Concern over BP’s South African image
While British Petroleum’s public relations nightmare has not, according to the South African head office, had any effect on sales at the pumps, some BP service station owners in South Africa have indicated they are worried that customers may wage an unofficial boycott.
The continued leaking of millions of gallons of oil into the Gulf of Mexico from a BP offshore well since an explosion on April 20 caused what some commentators have described as a environmental disaster of ‘biblical proportions’.
The market reaction has resulted in a 36 percent drop in BP’s share price during May, according to Bloomberg, with the company experiencing an estimated $70billion loss in market capitalisation.
But “there has been no drop in sales (of fuel) in South Africa”, said BP South Africa head of external affairs Joe Mahlo this week.
Mahlo said he was not concerned about future sales and, “as for the share price, investors will interpret what is happening in the US and make up their own minds. Obviously it would be better if the share price was up”.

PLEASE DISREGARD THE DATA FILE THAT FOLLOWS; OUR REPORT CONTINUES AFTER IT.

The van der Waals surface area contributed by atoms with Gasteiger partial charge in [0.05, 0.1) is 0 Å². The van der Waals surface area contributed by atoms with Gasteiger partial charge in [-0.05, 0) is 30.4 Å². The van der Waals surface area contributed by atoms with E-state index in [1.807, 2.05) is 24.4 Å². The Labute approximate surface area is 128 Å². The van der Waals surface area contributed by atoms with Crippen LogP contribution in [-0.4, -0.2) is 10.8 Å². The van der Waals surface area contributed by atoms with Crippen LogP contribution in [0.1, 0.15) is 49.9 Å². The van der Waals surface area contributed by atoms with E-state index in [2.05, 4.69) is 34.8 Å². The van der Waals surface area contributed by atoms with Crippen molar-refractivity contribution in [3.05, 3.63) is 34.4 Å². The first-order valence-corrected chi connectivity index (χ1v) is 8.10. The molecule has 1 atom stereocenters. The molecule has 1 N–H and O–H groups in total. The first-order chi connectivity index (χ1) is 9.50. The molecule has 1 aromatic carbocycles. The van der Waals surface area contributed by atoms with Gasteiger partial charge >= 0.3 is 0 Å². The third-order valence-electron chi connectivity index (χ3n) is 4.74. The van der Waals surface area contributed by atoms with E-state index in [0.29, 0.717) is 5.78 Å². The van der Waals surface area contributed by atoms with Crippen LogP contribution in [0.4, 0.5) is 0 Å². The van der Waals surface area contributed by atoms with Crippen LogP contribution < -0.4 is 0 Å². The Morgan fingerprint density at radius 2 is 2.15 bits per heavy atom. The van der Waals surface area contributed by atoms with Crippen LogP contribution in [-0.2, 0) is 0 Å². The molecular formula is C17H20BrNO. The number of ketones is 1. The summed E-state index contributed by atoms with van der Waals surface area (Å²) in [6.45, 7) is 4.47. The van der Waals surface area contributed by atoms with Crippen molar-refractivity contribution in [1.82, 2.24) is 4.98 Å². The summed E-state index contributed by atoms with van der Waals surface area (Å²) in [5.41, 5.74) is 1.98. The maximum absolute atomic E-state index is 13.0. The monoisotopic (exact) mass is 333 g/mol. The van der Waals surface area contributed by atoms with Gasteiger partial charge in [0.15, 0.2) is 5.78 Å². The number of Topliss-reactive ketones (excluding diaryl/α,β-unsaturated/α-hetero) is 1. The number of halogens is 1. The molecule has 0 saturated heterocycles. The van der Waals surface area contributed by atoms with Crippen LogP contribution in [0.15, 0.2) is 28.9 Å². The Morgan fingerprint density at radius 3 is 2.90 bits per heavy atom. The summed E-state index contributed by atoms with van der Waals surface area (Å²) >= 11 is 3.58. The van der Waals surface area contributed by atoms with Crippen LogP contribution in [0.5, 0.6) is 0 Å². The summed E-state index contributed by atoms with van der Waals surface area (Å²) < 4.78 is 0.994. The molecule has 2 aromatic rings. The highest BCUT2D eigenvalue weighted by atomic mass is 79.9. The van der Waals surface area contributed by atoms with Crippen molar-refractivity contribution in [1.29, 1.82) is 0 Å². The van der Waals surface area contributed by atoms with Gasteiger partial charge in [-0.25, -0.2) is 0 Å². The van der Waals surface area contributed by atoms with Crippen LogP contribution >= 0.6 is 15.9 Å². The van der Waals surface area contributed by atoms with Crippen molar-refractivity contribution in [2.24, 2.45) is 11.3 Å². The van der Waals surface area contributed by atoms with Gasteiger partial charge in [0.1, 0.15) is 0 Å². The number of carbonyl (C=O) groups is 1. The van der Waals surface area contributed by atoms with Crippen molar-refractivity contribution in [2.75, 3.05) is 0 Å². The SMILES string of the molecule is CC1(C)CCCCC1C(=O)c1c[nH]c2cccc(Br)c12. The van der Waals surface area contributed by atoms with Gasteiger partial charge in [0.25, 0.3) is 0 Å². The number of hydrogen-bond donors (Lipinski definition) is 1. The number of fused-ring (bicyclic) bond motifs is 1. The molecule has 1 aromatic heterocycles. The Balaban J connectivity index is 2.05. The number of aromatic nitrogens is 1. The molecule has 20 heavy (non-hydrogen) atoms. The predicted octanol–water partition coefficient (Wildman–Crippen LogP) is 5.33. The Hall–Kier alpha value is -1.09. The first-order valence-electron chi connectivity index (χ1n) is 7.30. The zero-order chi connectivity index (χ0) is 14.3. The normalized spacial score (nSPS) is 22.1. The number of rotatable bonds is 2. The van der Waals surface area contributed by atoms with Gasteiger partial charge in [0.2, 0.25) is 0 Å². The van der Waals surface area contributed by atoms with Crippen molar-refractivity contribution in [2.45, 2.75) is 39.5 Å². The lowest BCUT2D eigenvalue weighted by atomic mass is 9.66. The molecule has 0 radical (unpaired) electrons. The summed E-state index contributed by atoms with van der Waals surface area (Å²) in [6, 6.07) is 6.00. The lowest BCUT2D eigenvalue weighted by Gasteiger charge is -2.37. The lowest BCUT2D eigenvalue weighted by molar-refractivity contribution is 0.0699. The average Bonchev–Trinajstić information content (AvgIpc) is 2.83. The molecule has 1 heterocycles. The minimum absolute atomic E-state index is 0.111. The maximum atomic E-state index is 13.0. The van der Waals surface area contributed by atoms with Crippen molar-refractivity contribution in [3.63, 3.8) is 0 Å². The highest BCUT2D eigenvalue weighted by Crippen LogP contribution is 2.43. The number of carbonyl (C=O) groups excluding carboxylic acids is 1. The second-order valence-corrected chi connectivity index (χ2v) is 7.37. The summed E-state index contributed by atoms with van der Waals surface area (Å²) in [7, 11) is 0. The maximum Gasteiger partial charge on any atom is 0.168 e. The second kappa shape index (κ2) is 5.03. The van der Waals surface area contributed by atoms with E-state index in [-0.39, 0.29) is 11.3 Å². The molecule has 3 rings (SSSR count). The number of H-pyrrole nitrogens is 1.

Yet some BP fuel station managers contacted said they were concerned motorists would fill up elsewhere.
“Its (potential for a drop in future sales) something I’m concerned about,” said Dirk van Zyl, general manager for Malmesbury and Atlantis BP filling stations. He said he was worried about BP’s public image.
“I’d like to see them resolve the issue,” he said.
A station in Gordon’s Bay and on Koeberg Road said business had been quieter of late, and many stations declined to comment, diverting queries to the head office.
However, one station manager said he had an increase in sales over the past month.
“The sales have gone up,” said Zirkie Schroeder, bookkeeper for the BP Sandown Service Station in Bloubergstrand.
Schroeder said she believed the public image of BP in South Africa was disconnected from the global brand. “I don’t think people really connect the incident (in the Gulf of Mexico) with BP South Africa,” she said.
John, who refused to give his surname, from Durham Station in Salt River, felt it was too early to tell whether the station would feel a knock. However he remarked that winter in Cape Town is historically a low time for businesses. As for BP’s image, “mistakes happen and people understand that”, he said.
Bloomberg this week reported a 10-20% chance of the company being taken over after becoming an acquisition target although found it more likely that it would sell off its biggest assets in order to foot the potentially tens of billions of dollars it will cost in terms of capping and cleanup operations. – West Cape News